Are Whitetail Herds Bouncing Back From EHD?

The nation’s whitetails have finally caught a break from epizootic hemorrhagic disease (also known as EHD or blue tongue) this year. After multiple drubbings from the deadly, midge-borne virus—2007 and 2012 were the worst outbreaks on record, and 2013 wasn’t much better—the past summer brought welcome relief.

“There were certainly scattered cases across the country,” says Kip Adams of the Quality Deer Management Association. “But nothing approaching what we’ve seen in the last handful of summers. Hemorrhagic disease is always the worst during a drought, and for the most part, rainfall was fairly abundant this year.”

Ducking the EHD bullet is undoubtedly a good thing, but it might be a good idea to keep conducting rain dances in the summers to come.

“Recovering from these back-to-back outbreaks is going to take awhile in some areas,” Adams warns. “How quickly deer herds bounce back is largely a matter of two factors; how hard an area was affected, and the quality of the habitat.

“For example, in some areas of western North Carolina they lost nearly 70% of their deer herd, and the habitat is just not that great. It’s going to take 4-5 years—assuming decent fawn production and that no other outbreaks occur—for those deer to get back to the population levels hunters saw before 2012.”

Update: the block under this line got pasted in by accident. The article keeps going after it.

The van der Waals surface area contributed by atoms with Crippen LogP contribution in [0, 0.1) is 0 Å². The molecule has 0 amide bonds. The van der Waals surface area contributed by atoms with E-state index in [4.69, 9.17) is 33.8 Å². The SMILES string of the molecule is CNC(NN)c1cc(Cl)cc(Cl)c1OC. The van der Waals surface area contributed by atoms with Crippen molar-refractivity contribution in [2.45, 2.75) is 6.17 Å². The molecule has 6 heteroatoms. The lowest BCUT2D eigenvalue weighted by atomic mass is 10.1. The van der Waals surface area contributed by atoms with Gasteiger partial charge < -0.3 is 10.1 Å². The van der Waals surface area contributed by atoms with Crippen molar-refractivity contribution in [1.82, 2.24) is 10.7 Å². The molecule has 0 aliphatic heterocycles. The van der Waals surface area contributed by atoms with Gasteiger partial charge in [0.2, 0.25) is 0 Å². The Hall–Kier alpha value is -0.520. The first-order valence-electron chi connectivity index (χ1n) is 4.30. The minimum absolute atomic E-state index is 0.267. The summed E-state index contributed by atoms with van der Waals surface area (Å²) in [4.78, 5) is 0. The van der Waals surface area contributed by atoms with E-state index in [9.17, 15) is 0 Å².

Conversely, in places with prime habitat and excellent feed, whitetails can stage a pretty impressive comeback. “In areas like north Missouri and southern Iowa—both places where EHD had a pretty severe impact in some areas—hunters could see a dramatic rebound within a year or two,” Adams says. “Whitetails just have everything they need there, and with a couple good fawn crops, deer will bounce back in a hurry.”

The long-term outlook for hemorrhagic’s impact on whitetails is, however, a definite matter of concern.

“It just seems to be increasing its range,” Adams notes. “States like Pennsylvania, Michigan, Wisconsin—places that had never seen EHD before—are suddenly getting it. For many years, hemorrhagic disease was largely a southern thing, and that’s just not the case any more.”